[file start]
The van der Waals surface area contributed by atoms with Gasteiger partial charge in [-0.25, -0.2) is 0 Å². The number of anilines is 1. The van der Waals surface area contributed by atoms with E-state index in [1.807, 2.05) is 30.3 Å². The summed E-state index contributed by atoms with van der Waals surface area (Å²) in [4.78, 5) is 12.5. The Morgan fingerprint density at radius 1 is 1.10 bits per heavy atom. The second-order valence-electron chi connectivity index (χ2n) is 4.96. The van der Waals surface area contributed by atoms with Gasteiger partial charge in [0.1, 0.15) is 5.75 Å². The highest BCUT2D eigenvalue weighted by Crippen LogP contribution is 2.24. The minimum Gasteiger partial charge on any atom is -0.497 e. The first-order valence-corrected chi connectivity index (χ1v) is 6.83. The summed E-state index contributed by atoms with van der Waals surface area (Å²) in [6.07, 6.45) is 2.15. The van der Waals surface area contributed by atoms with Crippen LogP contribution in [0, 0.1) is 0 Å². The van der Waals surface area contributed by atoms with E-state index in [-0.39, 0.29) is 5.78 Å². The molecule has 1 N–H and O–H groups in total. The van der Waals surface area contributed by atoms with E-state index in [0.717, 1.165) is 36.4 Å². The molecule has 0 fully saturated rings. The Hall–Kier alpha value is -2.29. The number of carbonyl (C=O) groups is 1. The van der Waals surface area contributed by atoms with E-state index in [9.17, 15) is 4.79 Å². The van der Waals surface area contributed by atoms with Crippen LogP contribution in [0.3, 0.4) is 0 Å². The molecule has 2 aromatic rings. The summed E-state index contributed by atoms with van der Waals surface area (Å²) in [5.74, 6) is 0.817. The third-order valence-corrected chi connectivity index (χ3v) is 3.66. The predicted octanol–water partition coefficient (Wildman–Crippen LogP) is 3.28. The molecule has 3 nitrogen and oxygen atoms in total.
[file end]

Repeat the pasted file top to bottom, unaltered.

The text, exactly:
The van der Waals surface area contributed by atoms with Gasteiger partial charge in [-0.25, -0.2) is 0 Å². The number of anilines is 1. The van der Waals surface area contributed by atoms with E-state index in [1.807, 2.05) is 30.3 Å². The summed E-state index contributed by atoms with van der Waals surface area (Å²) in [4.78, 5) is 12.5. The Morgan fingerprint density at radius 1 is 1.10 bits per heavy atom. The second-order valence-electron chi connectivity index (χ2n) is 4.96. The van der Waals surface area contributed by atoms with Gasteiger partial charge in [0.1, 0.15) is 5.75 Å². The highest BCUT2D eigenvalue weighted by Crippen LogP contribution is 2.24. The minimum Gasteiger partial charge on any atom is -0.497 e. The first-order valence-corrected chi connectivity index (χ1v) is 6.83. The summed E-state index contributed by atoms with van der Waals surface area (Å²) in [6.07, 6.45) is 2.15. The van der Waals surface area contributed by atoms with Crippen LogP contribution in [0, 0.1) is 0 Å². The van der Waals surface area contributed by atoms with E-state index in [-0.39, 0.29) is 5.78 Å². The molecule has 1 N–H and O–H groups in total. The van der Waals surface area contributed by atoms with E-state index in [0.717, 1.165) is 36.4 Å². The molecule has 0 fully saturated rings. The Hall–Kier alpha value is -2.29. The number of carbonyl (C=O) groups is 1. The van der Waals surface area contributed by atoms with E-state index in [9.17, 15) is 4.79 Å². The van der Waals surface area contributed by atoms with Crippen LogP contribution in [0.3, 0.4) is 0 Å². The molecule has 2 aromatic rings. The summed E-state index contributed by atoms with van der Waals surface area (Å²) in [5.74, 6) is 0.817. The third-order valence-corrected chi connectivity index (χ3v) is 3.66. The predicted octanol–water partition coefficient (Wildman–Crippen LogP) is 3.28. The molecule has 3 nitrogen and oxygen atoms in total.